17-pound meteorite discovered in Antarctica
Antarctica is a tough place to work, for obvious reasons -- it's bitterly cold, remote, and wild. However, it's one of the best places in the world to hunt for meteorites. That's partly because Antarctica is a desert, and its dry climate limits the degree of weathering the meteorites experience. On top of the dry conditions, the landscape is ideal for meteorite hunting: the black space rocks stand out clearly against snowy fields.
Antarctica is a tough place to work, for obvious reasons -- it's bitterly cold, remote, and wild. However, it's one of the best places in the world to hunt for meteorites. That's partly because Antarctica is a desert, and its dry climate limits the degree of weathering the meteorites experience. On top of the dry conditions, the landscape is ideal for meteorite hunting: the black space rocks stand out clearly against snowy fields. Even when meteorites sink into the ice, the glaciers' churning motion against the rock below helps re-expose the meteorites near the surface of the continent's blue ice fields.
An international team of researchers who just got back from Antarctica can attest to the continent's meteorite-hunter-friendliness: they returned with five new meteorites, including one that weighs 16.7 pounds (7.6 kg).
Maria Valdes, a research scientist at the Field Museum and the University of Chicago, estimates that of the roughly 45,000 meteorites retrieved from Antarctica over the past century, only about a hundred or so are this size or larger. "Size doesn't necessarily matter when it comes to meteorites, and even tiny micrometeorites can be incredibly scientifically valuable," says Valdes, "but of course, finding a big meteorite like this one is rare, and really exciting."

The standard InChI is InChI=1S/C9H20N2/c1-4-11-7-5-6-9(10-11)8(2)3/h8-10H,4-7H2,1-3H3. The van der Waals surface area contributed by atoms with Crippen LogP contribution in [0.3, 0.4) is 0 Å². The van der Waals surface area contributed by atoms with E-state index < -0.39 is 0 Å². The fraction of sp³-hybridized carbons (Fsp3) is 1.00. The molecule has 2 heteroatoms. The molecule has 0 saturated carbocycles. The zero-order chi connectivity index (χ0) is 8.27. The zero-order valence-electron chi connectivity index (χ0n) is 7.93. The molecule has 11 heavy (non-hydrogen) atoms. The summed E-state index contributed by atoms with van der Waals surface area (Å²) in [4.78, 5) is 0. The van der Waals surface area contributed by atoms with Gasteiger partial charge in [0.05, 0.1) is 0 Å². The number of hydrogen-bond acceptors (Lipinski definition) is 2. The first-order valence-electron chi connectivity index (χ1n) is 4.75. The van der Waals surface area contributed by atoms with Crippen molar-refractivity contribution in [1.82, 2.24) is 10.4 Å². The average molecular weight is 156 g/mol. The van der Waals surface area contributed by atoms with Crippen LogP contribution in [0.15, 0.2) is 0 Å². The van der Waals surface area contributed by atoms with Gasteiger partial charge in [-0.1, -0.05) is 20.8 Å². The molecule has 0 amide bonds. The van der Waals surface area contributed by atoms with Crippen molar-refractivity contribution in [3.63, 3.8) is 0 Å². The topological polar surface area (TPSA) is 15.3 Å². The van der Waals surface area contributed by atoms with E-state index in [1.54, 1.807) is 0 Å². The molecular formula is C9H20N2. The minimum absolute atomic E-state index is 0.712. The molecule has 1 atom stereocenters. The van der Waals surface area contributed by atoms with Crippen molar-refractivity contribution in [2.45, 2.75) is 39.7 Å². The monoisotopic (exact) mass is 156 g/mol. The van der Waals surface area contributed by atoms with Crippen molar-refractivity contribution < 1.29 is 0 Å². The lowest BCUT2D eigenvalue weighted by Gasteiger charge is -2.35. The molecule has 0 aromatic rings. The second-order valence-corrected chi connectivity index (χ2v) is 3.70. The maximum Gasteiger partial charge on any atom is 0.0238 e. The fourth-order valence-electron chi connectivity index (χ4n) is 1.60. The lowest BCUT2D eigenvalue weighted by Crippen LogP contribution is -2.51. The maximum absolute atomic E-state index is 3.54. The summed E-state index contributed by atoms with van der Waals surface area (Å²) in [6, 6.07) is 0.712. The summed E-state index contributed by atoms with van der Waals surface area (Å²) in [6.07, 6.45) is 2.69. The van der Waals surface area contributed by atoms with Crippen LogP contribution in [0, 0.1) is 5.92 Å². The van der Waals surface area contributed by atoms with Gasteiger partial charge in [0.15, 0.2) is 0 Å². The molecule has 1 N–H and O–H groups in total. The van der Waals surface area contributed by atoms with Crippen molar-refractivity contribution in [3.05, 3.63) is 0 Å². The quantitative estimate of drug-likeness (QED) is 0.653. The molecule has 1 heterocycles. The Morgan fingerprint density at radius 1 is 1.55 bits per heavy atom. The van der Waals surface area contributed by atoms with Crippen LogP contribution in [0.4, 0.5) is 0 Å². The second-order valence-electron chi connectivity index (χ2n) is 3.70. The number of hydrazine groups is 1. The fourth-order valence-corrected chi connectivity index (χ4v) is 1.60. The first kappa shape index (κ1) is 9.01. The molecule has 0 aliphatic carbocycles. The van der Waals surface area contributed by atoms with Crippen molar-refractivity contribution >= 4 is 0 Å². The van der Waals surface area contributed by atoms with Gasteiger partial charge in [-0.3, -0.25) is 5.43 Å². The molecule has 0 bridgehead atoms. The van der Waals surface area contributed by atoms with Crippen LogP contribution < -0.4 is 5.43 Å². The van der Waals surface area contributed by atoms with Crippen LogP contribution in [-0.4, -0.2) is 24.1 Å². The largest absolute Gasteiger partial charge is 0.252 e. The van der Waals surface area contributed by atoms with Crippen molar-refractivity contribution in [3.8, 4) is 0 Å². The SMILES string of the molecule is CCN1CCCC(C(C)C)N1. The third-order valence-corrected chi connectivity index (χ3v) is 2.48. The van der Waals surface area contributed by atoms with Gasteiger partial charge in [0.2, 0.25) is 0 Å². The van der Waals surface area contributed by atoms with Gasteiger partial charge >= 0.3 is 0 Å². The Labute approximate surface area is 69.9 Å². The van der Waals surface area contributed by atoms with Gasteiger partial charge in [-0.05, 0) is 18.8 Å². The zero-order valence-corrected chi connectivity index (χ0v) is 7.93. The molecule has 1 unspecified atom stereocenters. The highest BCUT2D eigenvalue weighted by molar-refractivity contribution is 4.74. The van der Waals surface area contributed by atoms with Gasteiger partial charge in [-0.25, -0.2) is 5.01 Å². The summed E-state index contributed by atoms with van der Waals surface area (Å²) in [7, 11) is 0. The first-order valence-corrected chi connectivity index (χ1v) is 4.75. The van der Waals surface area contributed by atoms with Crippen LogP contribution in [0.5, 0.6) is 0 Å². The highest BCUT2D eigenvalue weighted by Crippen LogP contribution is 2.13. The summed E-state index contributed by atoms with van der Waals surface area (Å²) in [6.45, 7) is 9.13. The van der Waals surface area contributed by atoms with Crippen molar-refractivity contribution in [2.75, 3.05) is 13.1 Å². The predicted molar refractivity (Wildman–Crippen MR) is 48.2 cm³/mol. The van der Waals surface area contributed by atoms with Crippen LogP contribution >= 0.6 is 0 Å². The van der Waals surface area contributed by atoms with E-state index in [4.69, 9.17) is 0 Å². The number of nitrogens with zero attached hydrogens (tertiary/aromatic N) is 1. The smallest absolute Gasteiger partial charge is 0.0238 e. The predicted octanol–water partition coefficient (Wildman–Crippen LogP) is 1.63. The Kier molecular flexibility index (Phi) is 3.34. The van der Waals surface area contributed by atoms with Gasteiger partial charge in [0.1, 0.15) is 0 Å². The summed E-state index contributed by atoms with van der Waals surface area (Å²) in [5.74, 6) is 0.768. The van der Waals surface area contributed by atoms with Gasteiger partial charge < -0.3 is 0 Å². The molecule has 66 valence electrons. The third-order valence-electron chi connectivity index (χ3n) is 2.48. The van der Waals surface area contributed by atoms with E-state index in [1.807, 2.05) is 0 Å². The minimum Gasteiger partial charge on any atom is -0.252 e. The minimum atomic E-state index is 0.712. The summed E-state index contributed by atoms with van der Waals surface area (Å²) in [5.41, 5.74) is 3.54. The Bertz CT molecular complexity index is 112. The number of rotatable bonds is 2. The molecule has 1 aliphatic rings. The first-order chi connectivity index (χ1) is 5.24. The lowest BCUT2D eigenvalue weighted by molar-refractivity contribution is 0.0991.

Valdes was one of four scientists on the mission, led by Vinciane Debaille of the Université Libre de Bruxelles (FNRS-ULB); the research team was rounded out by Maria Schönbächler (ETH-Zurich) and Ryoga Maeda (VUB-ULB). The researchers were the first to explore potential new meteorite sites mapped using satellite imagery by Veronica Tollenaar, a thesis student in glaciology at the ULB.
"Going on an adventure exploring unknown areas is exciting," says Debaille, "but we also had to deal with the fact that the reality on the ground is much more difficult than the beauty of satellite images." Despite timing their trip for Antarctica's summertime in late December, temperatures hovered around 14° F (-10° C). Valdes notes that some days during their trip, it was actually colder in Chicago than it was in Antarctica, but spending days riding snowmobiles and trekking through ice fields and then sleeping in a tent made the Antarctic weather feel more extreme.
The five meteorites recovered by the team will be analyzed at the Royal Belgian Institute of Natural Sciences; meanwhile, sediment potentially containing tiny micrometeorites was divided among the researchers for study at their institutions.
Valdes says she's eager to see what the analyses of the meteorites reveal, because "studying meteorites helps us better understand our place in the universe. The bigger a sample size we have of meteorites, the better we can understand our Solar System, and the better we can understand ourselves."
The team was guided by Manu Poudelet of the International Polar Guide Association and assisted by Alain Hubert. They were supported in part by the Belgian Science Policy. Valdes's work is supported by the Field Museum's Robert A. Pritzker Center for Meteoritics and Polar Studies, the TAWANI Foundation, and the Meeker family.